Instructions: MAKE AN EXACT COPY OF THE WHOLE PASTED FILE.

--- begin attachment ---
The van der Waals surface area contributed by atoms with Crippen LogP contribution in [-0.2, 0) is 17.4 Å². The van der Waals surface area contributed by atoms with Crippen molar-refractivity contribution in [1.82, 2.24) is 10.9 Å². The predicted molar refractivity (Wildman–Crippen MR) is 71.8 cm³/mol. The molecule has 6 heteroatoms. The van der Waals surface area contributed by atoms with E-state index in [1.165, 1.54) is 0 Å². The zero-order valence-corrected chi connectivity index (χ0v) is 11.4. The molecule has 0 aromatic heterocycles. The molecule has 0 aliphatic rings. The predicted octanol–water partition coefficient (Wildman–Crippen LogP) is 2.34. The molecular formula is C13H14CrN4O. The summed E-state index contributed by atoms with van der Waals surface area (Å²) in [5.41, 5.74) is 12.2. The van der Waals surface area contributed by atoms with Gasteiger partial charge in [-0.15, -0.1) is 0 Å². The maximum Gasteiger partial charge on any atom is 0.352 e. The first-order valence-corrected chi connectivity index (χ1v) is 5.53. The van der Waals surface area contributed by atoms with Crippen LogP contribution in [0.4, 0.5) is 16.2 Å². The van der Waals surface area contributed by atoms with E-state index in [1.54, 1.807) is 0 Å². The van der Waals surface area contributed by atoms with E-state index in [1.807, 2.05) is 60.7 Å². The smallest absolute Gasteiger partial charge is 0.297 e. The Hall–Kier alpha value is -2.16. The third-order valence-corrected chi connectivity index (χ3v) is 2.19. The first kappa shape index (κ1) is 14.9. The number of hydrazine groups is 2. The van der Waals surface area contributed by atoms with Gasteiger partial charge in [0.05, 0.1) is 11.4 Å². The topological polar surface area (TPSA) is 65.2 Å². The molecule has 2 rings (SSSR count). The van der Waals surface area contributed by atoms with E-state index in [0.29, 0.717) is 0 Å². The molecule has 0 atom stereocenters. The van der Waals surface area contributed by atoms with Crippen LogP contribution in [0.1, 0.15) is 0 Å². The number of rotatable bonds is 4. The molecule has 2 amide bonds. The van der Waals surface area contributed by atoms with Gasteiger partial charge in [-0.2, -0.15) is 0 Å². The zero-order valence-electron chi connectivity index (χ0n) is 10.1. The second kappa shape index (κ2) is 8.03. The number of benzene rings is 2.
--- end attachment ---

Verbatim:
The van der Waals surface area contributed by atoms with Crippen LogP contribution in [-0.2, 0) is 17.4 Å². The van der Waals surface area contributed by atoms with Crippen molar-refractivity contribution in [1.82, 2.24) is 10.9 Å². The predicted molar refractivity (Wildman–Crippen MR) is 71.8 cm³/mol. The molecule has 6 heteroatoms. The van der Waals surface area contributed by atoms with E-state index in [1.165, 1.54) is 0 Å². The zero-order valence-corrected chi connectivity index (χ0v) is 11.4. The molecule has 0 aromatic heterocycles. The molecule has 0 aliphatic rings. The predicted octanol–water partition coefficient (Wildman–Crippen LogP) is 2.34. The molecular formula is C13H14CrN4O. The summed E-state index contributed by atoms with van der Waals surface area (Å²) in [5.41, 5.74) is 12.2. The van der Waals surface area contributed by atoms with Gasteiger partial charge in [-0.15, -0.1) is 0 Å². The maximum Gasteiger partial charge on any atom is 0.352 e. The first-order valence-corrected chi connectivity index (χ1v) is 5.53. The van der Waals surface area contributed by atoms with Crippen LogP contribution in [0.4, 0.5) is 16.2 Å². The van der Waals surface area contributed by atoms with E-state index in [1.54, 1.807) is 0 Å². The van der Waals surface area contributed by atoms with E-state index in [1.807, 2.05) is 60.7 Å². The smallest absolute Gasteiger partial charge is 0.297 e. The Hall–Kier alpha value is -2.16. The third-order valence-corrected chi connectivity index (χ3v) is 2.19. The first kappa shape index (κ1) is 14.9. The number of hydrazine groups is 2. The van der Waals surface area contributed by atoms with Gasteiger partial charge in [0.05, 0.1) is 11.4 Å². The topological polar surface area (TPSA) is 65.2 Å². The molecule has 2 rings (SSSR count). The van der Waals surface area contributed by atoms with E-state index in [0.29, 0.717) is 0 Å². The molecule has 0 atom stereocenters. The van der Waals surface area contributed by atoms with Crippen LogP contribution in [0.1, 0.15) is 0 Å². The number of rotatable bonds is 4. The molecule has 2 amide bonds. The van der Waals surface area contributed by atoms with Gasteiger partial charge in [-0.2, -0.15) is 0 Å². The zero-order valence-electron chi connectivity index (χ0n) is 10.1. The second kappa shape index (κ2) is 8.03. The number of benzene rings is 2.